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      Behavioral phenotypes revealed during reversal learning are linked with novel genetic loci in diversity outbred mice


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          Impulsive behavior and impulsivity are heritable phenotypes that are strongly associated with risk for substance use disorders. Identifying the neurogenetic mechanisms that influence impulsivity may also reveal novel biological insights into addiction vulnerability. Our past studies using the BXD and Collaborative Cross (CC) recombinant inbred mouse panels have revealed that behavioral indicators of impulsivity measured in a reversal-learning task are heritable and are genetically correlated with aspects of intravenous cocaine self-administration. Genome-wide linkage studies in the BXD panel revealed a quantitative trait locus (QTL) on chromosome 10, but we expect to identify additional QTL by testing in a population with more genetic diversity. To this end, we turned to Diversity Outbred (DO) mice; 392 DO mice (156 males, 236 females) were phenotyped using the same reversal learning test utilized previously. Our primary indicator of impulsive responding, a measure that isolates the relative difficulty mice have with reaching performance criteria under reversal conditions, revealed a genome-wide significant QTL on chromosome 7 (max LOD score = 8.73, genome-wide corrected p<0.05). A measure of premature responding akin to that implemented in the 5-choice serial reaction time task yielded a suggestive QTL on chromosome 17 (max LOD score = 9.14, genome-wide corrected <0.1). Candidate genes were prioritized ( 2900076A07Rik, Wdr73 and Zscan2) based upon expression QTL data we collected in DO and CC mice and analyses using publicly available gene expression and phenotype databases. These findings may advance understanding of the genetics that drive impulsive behavior and enhance risk for substance use disorders.

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          Impulsivity as a determinant and consequence of drug use: a review of underlying processes.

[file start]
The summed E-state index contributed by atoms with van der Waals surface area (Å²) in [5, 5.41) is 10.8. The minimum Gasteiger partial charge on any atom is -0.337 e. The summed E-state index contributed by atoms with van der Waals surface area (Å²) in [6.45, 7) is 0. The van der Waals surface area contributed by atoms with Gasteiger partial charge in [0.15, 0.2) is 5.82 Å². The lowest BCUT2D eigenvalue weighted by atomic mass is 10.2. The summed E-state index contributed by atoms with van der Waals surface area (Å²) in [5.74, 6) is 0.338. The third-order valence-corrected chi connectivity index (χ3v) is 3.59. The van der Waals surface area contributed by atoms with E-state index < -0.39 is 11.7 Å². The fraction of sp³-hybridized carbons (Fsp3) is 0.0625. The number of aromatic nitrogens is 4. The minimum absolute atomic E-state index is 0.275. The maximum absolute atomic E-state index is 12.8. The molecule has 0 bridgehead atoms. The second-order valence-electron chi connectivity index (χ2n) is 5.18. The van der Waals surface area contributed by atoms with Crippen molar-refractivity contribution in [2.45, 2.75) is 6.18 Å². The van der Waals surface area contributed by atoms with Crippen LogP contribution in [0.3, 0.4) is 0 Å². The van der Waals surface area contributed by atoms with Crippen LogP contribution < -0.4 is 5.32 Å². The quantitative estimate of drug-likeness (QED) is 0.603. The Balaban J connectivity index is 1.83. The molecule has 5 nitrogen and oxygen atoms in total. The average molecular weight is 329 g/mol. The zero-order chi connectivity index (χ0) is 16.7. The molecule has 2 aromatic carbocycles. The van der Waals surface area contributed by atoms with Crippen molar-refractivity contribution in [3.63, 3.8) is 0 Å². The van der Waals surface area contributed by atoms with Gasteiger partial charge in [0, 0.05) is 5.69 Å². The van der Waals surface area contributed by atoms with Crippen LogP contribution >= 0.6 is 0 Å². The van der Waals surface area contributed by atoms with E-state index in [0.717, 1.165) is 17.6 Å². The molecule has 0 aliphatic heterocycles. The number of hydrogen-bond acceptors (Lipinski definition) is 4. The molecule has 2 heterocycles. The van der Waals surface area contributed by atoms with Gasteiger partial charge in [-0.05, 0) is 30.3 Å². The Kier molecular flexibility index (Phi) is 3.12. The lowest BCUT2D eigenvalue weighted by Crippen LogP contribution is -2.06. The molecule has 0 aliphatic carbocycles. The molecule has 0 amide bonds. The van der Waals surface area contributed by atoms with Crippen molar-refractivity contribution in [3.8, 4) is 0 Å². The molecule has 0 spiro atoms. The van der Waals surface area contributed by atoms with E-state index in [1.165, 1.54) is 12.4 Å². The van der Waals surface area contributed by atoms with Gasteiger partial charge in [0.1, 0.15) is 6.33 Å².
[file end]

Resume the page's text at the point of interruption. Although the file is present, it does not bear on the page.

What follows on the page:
Impulsive behaviors are closely linked to drug use and abuse, both as contributors to use and as consequences of use. Trait impulsivity is an important determinant of drug use during development, and in adults momentary 'state' increases in impulsive behavior may increase the likelihood of drug use, especially in individuals attempting to abstain. Conversely, acute and chronic effects of drug use may increase impulsive behaviors, which may in turn facilitate further drug use. However, these effects depend on the behavioral measure used to assess impulsivity. This article reviews data from controlled studies investigating different measures of impulsive behaviors, including delay discounting, behavioral inhibition and a newly proposed measure of inattention. Our findings support the hypothesis that drugs of abuse alter performance across independent behavioral measures of impulsivity. The findings lay the groundwork for studying the cognitive and neurobiological substrates of impulsivity, and for future studies on the role of impulsive behavior as both facilitator and a result of drug use.
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            Drug Addiction and Its Underlying Neurobiological Basis: Neuroimaging Evidence for the Involvement of the Frontal Cortex

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              Nucleus accumbens D2/3 receptors predict trait impulsivity and cocaine reinforcement.

              Stimulant addiction is often linked to excessive risk taking, sensation seeking, and impulsivity, but in ways that are poorly understood. We report here that a form of impulsivity in rats predicts high rates of intravenous cocaine self-administration and is associated with changes in dopamine (DA) function before drug exposure. Using positron emission tomography, we demonstrated that D2/3 receptor availability is significantly reduced in the nucleus accumbens of impulsive rats that were never exposed to cocaine and that such effects are independent of DA release. These data demonstrate that trait impulsivity predicts cocaine reinforcement and that D2 receptor dysfunction in abstinent cocaine addicts may, in part, be determined by premorbid influences.

                Author and article information

                Addict Neurosci
                Addict Neurosci
                Addiction neuroscience
                1 January 2023
                December 2022
                4 November 2022
                26 January 2023
                : 4
                [a ]Department of Psychology, Binghamton University, Binghamton, NY, USA
                [b ]Center for Systems Neurogenetics of Addiction at The Jackson Laboratory, Bar Harbor, ME, USA
                [c ]The Jackson Laboratory, Bar Harbor, ME, USA
                [d ]Department of Genetics, University of North Carolina-Chapel Hill, Chapel Hill, NC, USA
                [e ]Division of Pharmacotherapy and Experimental Therapeutics, Eshelman School of Pharmacy, University of North Carolina, Chapel Hill, NC, USA
                Author notes
                [* ]Corresponding author at: Department of Psychology, Binghamton University, Binghamton, NY, USA., jbagley@ 123456binghamton.edu (J.R. Bagley).

                This is an open access article under the CC BY-NC-ND license ( http://creativecommons.org/licenses/by-nc-nd/4.0/)


                impulsivity,addiction,genetics,reversal learning,diversity outbred


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